One day when we were returning from a walk, hubby went on ahead while I made a detour to take some photos of wild flowers. (I have been a regular participant in #wildflowerhour on Twitter for a couple of years.)
I found that the sandstone paving outside the church was very slippery. (It has since been cleaned.) I managed to cross it without mishap and found more flowers. Then I found several pavement plants, so I kept stopping and crouching down, putting my phone in my pocket and getting it out again. It had become warmer (or I had with all that exercise) so my gloves were also in a pocket.
I turned a busy corner and was in the next street to home, when I checked my pockets and found I only had one glove. I was tired. I couldn’t remember when I had last had two gloves. Instead of turning back and retracing my steps I went home.
Hubby had bought the leather gloves for me and they were identical to another pair. I looked in a drawer and found that I had one good glove and one which was falling apart. Fortunately the good glove was for the same hand as the lost glove.
I kept quiet about the lost glove until the next day.
When he asked, ‘Where are we going for our walk today?’ I replied, ‘The reverse of yesterday’s walk, because I lost a glove.’
I found my glove on top of a wall not far round the busy corner. We didn’t need to visit the church grounds.
Meanwhile I had realised that I could repair the glove, which was falling apart. I used some adhesive hemming tape as the leather had pulled away from the stitching and there was nothing left to sew. I also used a small piece of fabric on the inside of the double-sided tape. The fabric was some I had kept after I had shortened a skirt. It was a fiddly job. I took photos as I went along and discovered how difficult it is to take snaps of one’s own hand.
Glove and repair kit
It is another example of ‘make do and mend’ rather than throw something out. I have sorted my gloves out into an everyday pair and a better pair.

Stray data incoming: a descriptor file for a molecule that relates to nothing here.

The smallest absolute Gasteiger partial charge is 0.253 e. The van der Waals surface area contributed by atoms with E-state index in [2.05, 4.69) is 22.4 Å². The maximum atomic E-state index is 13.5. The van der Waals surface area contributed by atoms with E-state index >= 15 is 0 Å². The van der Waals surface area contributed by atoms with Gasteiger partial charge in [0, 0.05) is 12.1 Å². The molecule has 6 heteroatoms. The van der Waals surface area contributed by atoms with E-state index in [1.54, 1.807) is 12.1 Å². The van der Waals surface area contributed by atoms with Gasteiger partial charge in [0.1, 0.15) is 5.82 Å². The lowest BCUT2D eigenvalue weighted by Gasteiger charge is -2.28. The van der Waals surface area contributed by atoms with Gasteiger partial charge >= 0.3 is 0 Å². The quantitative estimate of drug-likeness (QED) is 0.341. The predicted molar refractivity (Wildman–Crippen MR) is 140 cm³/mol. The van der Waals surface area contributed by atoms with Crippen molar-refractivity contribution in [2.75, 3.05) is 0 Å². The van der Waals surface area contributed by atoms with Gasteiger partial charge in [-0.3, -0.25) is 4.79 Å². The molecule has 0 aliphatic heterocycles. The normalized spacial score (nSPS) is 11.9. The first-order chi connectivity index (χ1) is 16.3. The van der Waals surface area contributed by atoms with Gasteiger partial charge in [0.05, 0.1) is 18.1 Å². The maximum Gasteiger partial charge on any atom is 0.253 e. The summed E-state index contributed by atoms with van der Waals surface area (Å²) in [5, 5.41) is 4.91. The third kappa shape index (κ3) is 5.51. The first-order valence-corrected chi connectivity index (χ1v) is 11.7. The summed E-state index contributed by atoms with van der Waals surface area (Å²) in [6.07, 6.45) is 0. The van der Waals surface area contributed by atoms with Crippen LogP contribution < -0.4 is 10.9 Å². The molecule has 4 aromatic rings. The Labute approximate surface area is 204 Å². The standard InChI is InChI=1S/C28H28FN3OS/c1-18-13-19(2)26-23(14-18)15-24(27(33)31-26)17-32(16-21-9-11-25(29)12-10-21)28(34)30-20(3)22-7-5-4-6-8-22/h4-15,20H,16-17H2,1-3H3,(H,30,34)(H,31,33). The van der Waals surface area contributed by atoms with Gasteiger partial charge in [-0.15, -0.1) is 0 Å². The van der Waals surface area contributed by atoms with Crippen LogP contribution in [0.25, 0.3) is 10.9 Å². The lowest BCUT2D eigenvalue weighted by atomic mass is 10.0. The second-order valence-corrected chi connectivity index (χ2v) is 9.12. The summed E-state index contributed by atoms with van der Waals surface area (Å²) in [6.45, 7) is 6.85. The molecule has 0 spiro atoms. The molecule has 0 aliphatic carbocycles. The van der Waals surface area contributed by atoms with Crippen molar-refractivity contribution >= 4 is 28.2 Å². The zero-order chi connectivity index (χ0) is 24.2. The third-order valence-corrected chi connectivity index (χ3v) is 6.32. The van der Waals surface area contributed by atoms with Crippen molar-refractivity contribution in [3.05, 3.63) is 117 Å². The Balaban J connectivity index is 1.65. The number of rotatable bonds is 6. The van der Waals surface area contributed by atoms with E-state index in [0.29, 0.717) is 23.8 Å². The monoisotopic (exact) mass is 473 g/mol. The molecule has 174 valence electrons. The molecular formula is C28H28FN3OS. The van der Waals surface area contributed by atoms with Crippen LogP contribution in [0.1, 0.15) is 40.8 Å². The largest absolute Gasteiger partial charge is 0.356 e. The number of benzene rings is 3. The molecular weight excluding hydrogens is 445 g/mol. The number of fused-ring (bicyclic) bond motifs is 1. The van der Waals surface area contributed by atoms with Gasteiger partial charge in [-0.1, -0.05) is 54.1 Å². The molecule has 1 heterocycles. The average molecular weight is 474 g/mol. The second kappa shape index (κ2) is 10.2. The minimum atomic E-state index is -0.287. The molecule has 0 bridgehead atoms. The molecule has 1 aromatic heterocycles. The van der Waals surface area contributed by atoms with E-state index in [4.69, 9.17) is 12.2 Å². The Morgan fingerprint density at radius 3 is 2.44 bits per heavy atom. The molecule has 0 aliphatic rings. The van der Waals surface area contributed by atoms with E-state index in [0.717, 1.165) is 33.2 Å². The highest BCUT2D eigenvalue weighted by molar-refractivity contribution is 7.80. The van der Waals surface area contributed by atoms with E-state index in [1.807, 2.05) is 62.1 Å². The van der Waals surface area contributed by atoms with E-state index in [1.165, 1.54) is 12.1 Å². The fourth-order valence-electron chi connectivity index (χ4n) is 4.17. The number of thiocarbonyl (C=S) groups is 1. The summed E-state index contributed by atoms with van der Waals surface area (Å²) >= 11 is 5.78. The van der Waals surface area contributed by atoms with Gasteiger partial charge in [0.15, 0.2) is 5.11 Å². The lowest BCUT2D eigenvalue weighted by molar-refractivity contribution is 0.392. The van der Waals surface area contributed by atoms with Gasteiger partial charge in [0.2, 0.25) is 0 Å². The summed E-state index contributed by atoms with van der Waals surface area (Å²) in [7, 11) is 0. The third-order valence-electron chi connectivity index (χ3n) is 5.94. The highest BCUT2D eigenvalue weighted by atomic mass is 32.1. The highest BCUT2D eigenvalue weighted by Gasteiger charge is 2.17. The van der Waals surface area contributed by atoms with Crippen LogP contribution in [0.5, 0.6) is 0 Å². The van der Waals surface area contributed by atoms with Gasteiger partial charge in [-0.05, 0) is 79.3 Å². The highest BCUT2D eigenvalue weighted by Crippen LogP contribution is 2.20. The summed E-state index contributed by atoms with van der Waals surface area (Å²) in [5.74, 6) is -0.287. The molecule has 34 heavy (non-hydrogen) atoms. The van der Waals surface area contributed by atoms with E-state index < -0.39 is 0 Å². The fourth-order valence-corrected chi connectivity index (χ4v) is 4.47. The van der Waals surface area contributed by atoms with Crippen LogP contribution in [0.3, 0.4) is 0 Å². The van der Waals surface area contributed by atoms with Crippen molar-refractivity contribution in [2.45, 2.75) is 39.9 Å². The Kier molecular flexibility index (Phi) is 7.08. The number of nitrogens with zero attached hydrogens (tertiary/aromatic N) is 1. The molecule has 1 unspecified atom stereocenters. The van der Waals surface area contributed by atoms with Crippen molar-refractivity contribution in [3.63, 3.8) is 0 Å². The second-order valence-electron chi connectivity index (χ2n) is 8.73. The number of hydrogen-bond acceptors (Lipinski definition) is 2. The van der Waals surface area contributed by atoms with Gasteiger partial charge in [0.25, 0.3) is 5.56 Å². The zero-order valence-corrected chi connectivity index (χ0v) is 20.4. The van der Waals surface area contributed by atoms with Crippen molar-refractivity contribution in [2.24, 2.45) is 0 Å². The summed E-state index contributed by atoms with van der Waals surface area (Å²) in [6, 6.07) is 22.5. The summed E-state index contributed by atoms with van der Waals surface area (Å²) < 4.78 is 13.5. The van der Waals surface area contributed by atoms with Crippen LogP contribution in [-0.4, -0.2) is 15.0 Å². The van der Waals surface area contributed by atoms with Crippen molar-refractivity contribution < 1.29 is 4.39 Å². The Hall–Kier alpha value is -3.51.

A friend passed some yarn on to me for the purpose of knitting hats for Boxes of Hope. One ball was soft and fluffy. After two false starts (fortunately it was easy to unravel) I made a hat by a different method.
Hat before stitching seam
With 6.5mm needles cast on 12 sts. and knit until the yarn runs out. Pull back one row and cast off. (If there is plenty of yarn knit to the circumference of child’s head.)
With smooth yarn and 4mm needles pick up stitches along one side. I picked up 69sts. K. 1 row. P. 1 row.
Next row (K. 21 K 2 tog.) 3 times. (66 sts.)
Next row (K. 9 K. 2 tog.) 6 times. (60 sts.)
Next row (P. 2 tog. P. 8) 6 times. (54 sts.)
Next row (K. 7 K. 2 tog.) 6 times. (48 sts.)
Next row (P. 2 tog. P. 6) 6 times. (42 sts.)
Next row (K. 5. K. 2 tog.) 6 times. (36 sts.)
Next row (P. 2 tog. P. 4) 6 times. (30 sts.)
Next row (K. 3 K. 2 tog.) 6 times. (24 sts.)
Next row (P. 2 tog. P. 2) 6 times. (18 sts.)
Next row (K. 1 K. 2 tog.) 6 times. (12 sts.)
Next row P. 2 tog. 6 times. (6 sts.)
Fasten off. Join seam by over-sewing using the smooth yarn.
A peg bag
On a rainy morning I did some tidying and suddenly noticed that our peg bag, which I made a long time ago, was badly frayed around the opening. I decided to make a new one from fabric in my stash.
The previous one was too long, so I made a shorter one. When I made the earlier one, I used three pieces of the main fabric – one for the back and two for the front. This made it easy to bind the opening with a contrasting fabric.
This time I used a single piece of fabric for the whole bag. There is a fold at one side. I sewed the top bottom and side seams before carefully cutting a straight opening. Sewing the binding fabric on was a bit tricky!
I hand-finished the binding and strengthened the small hole in the top seam, through which the coat-hanger passes.
Having made this on the spur of the moment, I didn’t stop to plan properly. An easier way of making this would have been to cut the opening before joining the seams. Then I could have bound the edges on a flat piece of material. Hindsight is a wonderful thing!